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He arrived with his wife, Nancy Reagan, just after 1400 local time (0600 GMT), and was driven to Tiananmen Square, in the centre of the Chinese capital, Beijing, for a welcoming ceremony outside the Great Hall of the People.
He was greeted by the Chinese President, Li Xiannian, to the deafening sound of a 21-gun salute.
Mr Li told Mr Reagan he shared his view of the importance of the Pacific region, referring to a comment made by Mr Reagan in a statement before his arrival.
President Reagan then attended a banquet given in his honour by President Li.
Mr Reagan used the occasion to speak, in Chinese, about the need for "mutual respect and benefit" between China and the United States.
The president is accompanied in China by a party of more than 600 journalists, aides, secret service men and officials who guard the codes for launching nuclear missiles.
The talks start tomorrow, and are expected to address a variety of subjects.
The White House spokesman, Larry Speakes, said the United States and China are expected to reach an agreement to assist US companies in helping develop commercial nuclear power in China.
But there is no sign of any compromise over the key issue of Taiwan.
The government-controlled People's Daily newspaper has today re-stated the view of the Chinese government that relations with America are being held back by Washington's support for the Kuomintang nationalist regime in Taiwan.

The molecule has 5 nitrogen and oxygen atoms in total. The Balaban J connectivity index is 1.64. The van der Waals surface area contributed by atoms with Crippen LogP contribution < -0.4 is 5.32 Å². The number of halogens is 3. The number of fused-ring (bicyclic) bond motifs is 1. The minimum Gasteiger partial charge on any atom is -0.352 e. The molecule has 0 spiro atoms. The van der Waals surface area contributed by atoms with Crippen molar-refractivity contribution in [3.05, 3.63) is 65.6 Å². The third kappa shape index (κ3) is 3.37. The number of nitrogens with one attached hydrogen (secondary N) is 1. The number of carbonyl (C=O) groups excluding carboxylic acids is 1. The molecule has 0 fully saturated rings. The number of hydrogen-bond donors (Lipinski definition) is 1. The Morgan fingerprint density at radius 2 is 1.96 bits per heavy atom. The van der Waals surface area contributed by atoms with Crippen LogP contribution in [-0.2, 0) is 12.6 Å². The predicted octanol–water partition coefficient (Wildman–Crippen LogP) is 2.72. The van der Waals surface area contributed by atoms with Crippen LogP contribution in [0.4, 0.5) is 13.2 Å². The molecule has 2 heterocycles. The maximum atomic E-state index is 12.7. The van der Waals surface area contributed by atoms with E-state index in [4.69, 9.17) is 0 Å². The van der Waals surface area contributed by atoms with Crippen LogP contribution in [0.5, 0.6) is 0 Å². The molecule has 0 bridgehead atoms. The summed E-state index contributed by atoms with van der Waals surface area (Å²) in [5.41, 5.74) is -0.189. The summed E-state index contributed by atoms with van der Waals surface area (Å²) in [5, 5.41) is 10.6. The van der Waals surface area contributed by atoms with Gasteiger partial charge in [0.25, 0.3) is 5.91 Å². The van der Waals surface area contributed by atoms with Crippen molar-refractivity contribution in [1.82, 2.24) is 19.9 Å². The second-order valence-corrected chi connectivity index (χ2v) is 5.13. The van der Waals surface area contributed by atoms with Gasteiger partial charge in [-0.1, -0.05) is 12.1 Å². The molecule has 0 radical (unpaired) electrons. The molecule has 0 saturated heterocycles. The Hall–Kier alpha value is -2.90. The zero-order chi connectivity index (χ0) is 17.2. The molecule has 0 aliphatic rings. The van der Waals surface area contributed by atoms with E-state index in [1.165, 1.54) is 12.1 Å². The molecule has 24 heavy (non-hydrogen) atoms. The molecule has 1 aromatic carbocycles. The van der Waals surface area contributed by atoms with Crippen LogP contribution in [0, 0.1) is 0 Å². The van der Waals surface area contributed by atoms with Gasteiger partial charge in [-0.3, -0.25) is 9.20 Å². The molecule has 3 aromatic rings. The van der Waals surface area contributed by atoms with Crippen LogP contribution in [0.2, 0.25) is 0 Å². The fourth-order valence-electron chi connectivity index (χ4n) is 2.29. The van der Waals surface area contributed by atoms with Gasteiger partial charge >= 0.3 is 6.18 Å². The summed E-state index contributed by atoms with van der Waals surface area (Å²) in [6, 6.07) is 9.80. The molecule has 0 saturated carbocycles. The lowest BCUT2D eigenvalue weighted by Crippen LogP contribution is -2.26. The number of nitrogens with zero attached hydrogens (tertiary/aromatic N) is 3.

Until Nixon's visit in 1972 Washington only recognised the ousted nationalist government in Taiwan, where it had been forced into exile after being overthrown by communist forces in 1949.
Nixon, however, signed the Shanghai Communique, which for the first time recognised the communist government in Beijing. It resulted in diplomatic relations between the two countries for the first time, as well as the transfer of diplomatic recognition to Beijing as the Chinese capital.
Washington still continues to support Taiwan, however, and maintains unofficial links, including the sale of arms, to the frustration and anger of the communist leadership in Beijing.
There was, as expected, no agreement on the key issue of Taiwan. Chinese leader Deng Xiaoping told President Reagan the US "should not interfere" in the process of reunifying China.
The Sino-American relationship is widely seen as one of the most important bilateral relationships in the world, and has gone through many ups and downs.
Perhaps the lowest point was the Chinese army's brutal suppression of student democracy protests in Tiananmen Square in 1989. US-China relations were frozen for almost 10 years.
There have also been several difficult incidents, such as the Nato bombing of the Chinese embassy in Belgrade in 1999, and the collision of a US spy plane with a Chinese jet in 2001.
Washington continues to supply Taiwan with arms, and there is still little progress towards addressing persistent criticisms of China's human rights record.
But China's campaign for wider global acceptance resulted in its membership of the World Trade Organisation in 2001.
Diplomacy between the two countries still remains fraught with difficulties, and looks set to remain a delicate balancing act for the foreseeable future.
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